Friday 15 April 2011
Brian Viner: Why no grieving when plants go?
We suffered a death in our house this week. Actually, the death might have occurred weeks or even months ago, we can't be sure. And no, it wasn't the great-aunt we keep in the attic. It was the old plumbago that lived in our conservatory, our absolute pride and joy, with its delicate pale-blue flowers that every summer and autumn, and sometimes into November, filled an entire wall, from floor to roof.
It had become a family mantra, when we saw plumbago outdoors on holidays in hot countries, that ours was better, bigger, lovelier, bluer.
We assume it was the unusually cold winter that killed it, though it may have been old age or, less palatably, lack of care. We never did much to keep the plumbago going, never needed to. It was one of the fixtures and fittings we acquired with the house when we moved in nine years ago, and it seemed to thrive every year with hardly any feeding or watering.
My father-in-law, much greener-fingered than me, said it was so well-established that the roots must have found water, deep under the impoverished topsoil.
The most likely culprit is the cold, judging by everything else we've lost in the garden this year. It's not until the spring that you know what havoc has been wrought by the frosts, some of which, this winter, were harder and more merciless than any I have known since we came to live in the Herefordshire countryside.
A glorious bush, that every summer bursts with thousands of little pink-and-white flowers, looks as if it might have copped it too. And our two small bay trees are history.
But it's the plumbago that saddens us most, probably more than is entirely healthy. After all, it's not as if we've lost a close relative or even a beloved family pet.
That said, I'm pretty sure I feel sadder than I did when Ralph and Rufus, the hamsters, died. I wouldn't define this feeling as grief, exactly. I don't think we need bereavement counselling. But we're still in a kind of mourning, which isn't something anyone warns you about when you begin to take an interest in gardening. Come to think of it, maybe somebody should start a support group for people who have lost much-loved trees, bushes and plants.
We could all sit round a table eating HobNobs, swapping bud or blossom stories, and assuaging each other's guilty conviction that we might have done more to save our loved ones.
In the meantime, I am wrestling with the guilt I feel for learning more about the plumbago in death than I ever did in life, the broad equivalent, I suppose, of showing interest in the experiences of an elderly relative only after his or her passing.
Its name, for instance, stems from the Latin word for lead, plumbum, and the verb agere, meaning to resemble, and can be traced all the way back to the Roman writings of Pliny the Elder.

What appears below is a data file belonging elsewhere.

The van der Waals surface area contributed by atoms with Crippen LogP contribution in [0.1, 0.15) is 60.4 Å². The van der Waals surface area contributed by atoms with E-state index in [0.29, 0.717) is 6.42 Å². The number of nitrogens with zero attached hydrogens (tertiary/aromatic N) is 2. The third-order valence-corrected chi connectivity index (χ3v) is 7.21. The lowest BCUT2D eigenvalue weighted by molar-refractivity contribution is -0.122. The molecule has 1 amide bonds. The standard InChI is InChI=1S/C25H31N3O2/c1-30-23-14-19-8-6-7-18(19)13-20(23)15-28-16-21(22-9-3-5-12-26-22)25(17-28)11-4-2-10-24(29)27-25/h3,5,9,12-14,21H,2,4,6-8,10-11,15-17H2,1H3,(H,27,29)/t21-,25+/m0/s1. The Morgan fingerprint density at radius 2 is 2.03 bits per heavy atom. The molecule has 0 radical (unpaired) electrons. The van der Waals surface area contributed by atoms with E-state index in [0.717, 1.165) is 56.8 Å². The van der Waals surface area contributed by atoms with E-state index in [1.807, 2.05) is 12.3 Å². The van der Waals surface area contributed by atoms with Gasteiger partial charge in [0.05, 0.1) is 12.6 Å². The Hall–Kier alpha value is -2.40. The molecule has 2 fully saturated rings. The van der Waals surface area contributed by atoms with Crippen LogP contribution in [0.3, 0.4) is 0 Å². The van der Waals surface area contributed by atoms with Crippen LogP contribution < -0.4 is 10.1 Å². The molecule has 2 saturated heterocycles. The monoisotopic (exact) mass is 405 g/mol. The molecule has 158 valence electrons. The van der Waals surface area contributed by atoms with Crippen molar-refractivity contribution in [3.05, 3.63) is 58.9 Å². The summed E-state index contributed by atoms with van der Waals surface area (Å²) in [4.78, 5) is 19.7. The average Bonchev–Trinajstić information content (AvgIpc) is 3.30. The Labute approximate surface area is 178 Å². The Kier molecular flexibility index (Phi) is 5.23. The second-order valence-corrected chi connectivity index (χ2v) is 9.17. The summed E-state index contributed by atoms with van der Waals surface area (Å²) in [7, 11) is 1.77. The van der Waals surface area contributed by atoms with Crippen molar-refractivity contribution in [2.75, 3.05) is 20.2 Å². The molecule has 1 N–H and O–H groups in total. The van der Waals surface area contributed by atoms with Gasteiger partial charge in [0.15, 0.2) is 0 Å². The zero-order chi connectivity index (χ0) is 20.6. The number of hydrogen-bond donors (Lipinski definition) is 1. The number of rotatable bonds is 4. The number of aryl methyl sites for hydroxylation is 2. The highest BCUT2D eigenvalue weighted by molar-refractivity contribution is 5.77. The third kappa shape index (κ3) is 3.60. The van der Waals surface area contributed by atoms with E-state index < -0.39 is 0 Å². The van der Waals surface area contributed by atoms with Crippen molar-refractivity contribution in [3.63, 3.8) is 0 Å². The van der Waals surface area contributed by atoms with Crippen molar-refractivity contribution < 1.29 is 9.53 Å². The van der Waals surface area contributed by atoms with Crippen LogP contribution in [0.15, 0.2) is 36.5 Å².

Apparently, the sap causes lead-coloured stains on the skin. Not that, if you'll forgive me for getting maudlin, we will ever have to worry about that again.
Hannah refreshes parts other actors cannot reach
Death in one form or another seems to be this column's theme today, although of course the sudden expiry of Simon Callow's character Gareth in Four Weddings and a Funeral (following a heart attack brought on, perhaps, by an excess of ham) was only fictional.
Nevertheless, not many cinematic deaths have had quite the impact of that one, for it made an unlikely hit of W H Auden's poem "After the Funeral", as read by Gareth's partner Matthew, stirringly played by John Hannah.
All those who shed a tear during that celebrated funeral scene, however, should probably avoid the questionnaire in next week's Radio Times, in which Hannah confesses that the script of Four Weddings wasn't at all his "kind of thing" and that he only decided to accept the part because he had been out of work for eight months.
On the other hand, I would heartily recommend it to anyone who considers standard celebrity responses to magazine questionnaires not at all their kind of thing.
Eschewing the usual inoffensive one-liners, Hannah comes across as quite splendidly spiky, asserting that comedians Jo Brand, Jenny Eclair and Graham Norton are all as funny as "a kick in the balls", and adding that he would happily shoot Tony Blair.
He also returns to the testicular theme, by suggesting that he would rather cut off his and eat them, fried with onions, than appear on I'm a Celebrity, Get Me Out of Here.
A whole new reality show comes inexorably to mind.
Tall tale of a gift from beyond the grave
Friend-of-a-friend-of-a-friend stories almost always turn out to be apocryphal, but I am assured by my friend, who has the solemn word of her friend, of the veracity of this one. It concerns a woman, I'll call her Elaine, who recently died of cancer in her early fifties, leaving behind a husband and a teenage son.
In his address at the funeral, the husband made everyone laugh by affectionately referring to Elaine's shopaholic tendencies, and her insistence always on having the last word.
A week later came a ring on the doorbell, and the unexpected delivery of a new Alfa Romeo Spider Convertible, together with a note: "This is for you. I want you both to put the roof down, go for a drive, and think of me. All my love, Elaine." It was the poignant but marvellous final act of a shopaholic, who always had the last word.
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